Annet Gelink Gallery is proud to present Carlos Amorales’ third solo, Meme Animism, in The Bakery. The show links into that of the main gallery space, Dick Verdult’s The Great Hanging Icon Flagellation, through the relationship between the two artists.
The two have written each other extensively over the years, with Amorales bringing out Verdult’s music on his Nuevos Ricos record label. The two shows act as counterpoints, both approaching two-dimensionality from each artists’ vernacular. As written by Amorales in 2011 for Verdult’s publication and on Sundays we celebrate Friday:
“…Dick Verdult is, paradoxically, a naïve artist according to the discourse of the contemporary art world - because he doesn’t give a damn - but also a man who has lived his fifty years intensively, producing works that help us understand, without prejudice, the cultural mutations of today…”
An installation of twenty-two small scale drawings, Meme Animism explores our current relationship to image, authorship and meaning, specifically the internet meme. Internet memes involve concepts or images that are propagated and shared through various social media sites to convey a particular meaning or idea. Through repetitive digital copying, pasting and publishing, images and concept can be hijacked and distorted by their online avatars, negating the original intentions of the artists. Innocent fictional characters can be gradually transformed into internet hate symbols, icons for fringe groups or signifiers of political preferences. As such, the agency and will of the artist are made void.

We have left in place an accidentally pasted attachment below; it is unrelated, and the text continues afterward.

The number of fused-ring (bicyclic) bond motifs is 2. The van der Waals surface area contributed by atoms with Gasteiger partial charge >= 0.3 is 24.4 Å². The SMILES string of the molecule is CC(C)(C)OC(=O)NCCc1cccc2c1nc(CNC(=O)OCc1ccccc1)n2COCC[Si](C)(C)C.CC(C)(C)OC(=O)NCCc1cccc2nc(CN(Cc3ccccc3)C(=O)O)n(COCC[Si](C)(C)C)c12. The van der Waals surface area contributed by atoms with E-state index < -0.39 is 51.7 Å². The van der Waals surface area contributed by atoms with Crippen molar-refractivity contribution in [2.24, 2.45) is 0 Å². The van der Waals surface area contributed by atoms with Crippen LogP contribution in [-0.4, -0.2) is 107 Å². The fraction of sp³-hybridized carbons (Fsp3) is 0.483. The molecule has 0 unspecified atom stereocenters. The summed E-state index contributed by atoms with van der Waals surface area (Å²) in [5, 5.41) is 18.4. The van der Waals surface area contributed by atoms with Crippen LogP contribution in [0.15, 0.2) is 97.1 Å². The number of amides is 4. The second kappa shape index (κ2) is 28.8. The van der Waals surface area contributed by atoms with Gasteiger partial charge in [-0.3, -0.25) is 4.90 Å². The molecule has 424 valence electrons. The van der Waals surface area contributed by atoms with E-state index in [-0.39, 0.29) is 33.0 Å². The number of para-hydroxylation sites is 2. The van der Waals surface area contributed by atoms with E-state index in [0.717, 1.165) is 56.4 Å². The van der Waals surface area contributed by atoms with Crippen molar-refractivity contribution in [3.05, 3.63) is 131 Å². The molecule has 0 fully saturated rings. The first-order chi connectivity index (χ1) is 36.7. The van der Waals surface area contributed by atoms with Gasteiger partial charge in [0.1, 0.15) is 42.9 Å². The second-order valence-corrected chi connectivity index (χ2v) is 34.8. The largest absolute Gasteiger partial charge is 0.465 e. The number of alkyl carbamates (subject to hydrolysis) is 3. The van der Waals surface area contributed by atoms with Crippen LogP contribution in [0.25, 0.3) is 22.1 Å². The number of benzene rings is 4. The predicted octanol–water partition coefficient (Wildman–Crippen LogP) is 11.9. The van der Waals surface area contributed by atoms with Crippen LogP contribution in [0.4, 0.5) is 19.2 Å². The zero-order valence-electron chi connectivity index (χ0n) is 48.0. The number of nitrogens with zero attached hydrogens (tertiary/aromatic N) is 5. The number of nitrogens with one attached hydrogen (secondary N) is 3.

Taking on the phenomenon of internet memes, Amorales inverts the depersonalised practice through his hand drawn images. The twenty-two drawings depict representations of a fantastical character in various guises and that has been reproduced and transformed several times over. In its constant reproduction the character has become genderless and existentially ambivalent. Drawing the character by hand, Amorales performs a type of alchemy, making personal the resulting images. Scaled back to a set of colourful lines, referencing the onscreen depiction of images, the careful placement of pencil to paper infuses the character with the personal touch of the artist. Amorales literally draws himself back into the story of the picture.
The drawings also speak of our current use of image. Continuously posted and reposted within an online vacuum, images begin to exist purely for their own sake, emphasizing only themselves. The how and why of an image’s existence slowly becomes a faint memory, that ultimately becomes separated from form. Amorales comments on our current existential and political situation and tries to claim back the image from mass depersonalisation.
The array of similar yet unique forms that populate the wall of the bakery mimic the multitudinous flickering screens that populate our world and the visual character of contemporary communication. In their analogue depiction, however, Amorales reclaims the image and puts himself centre stage. Meme Animism addresses the value of artistic authorship and agency and asks us to re-evaluate the digital representations we scroll past daily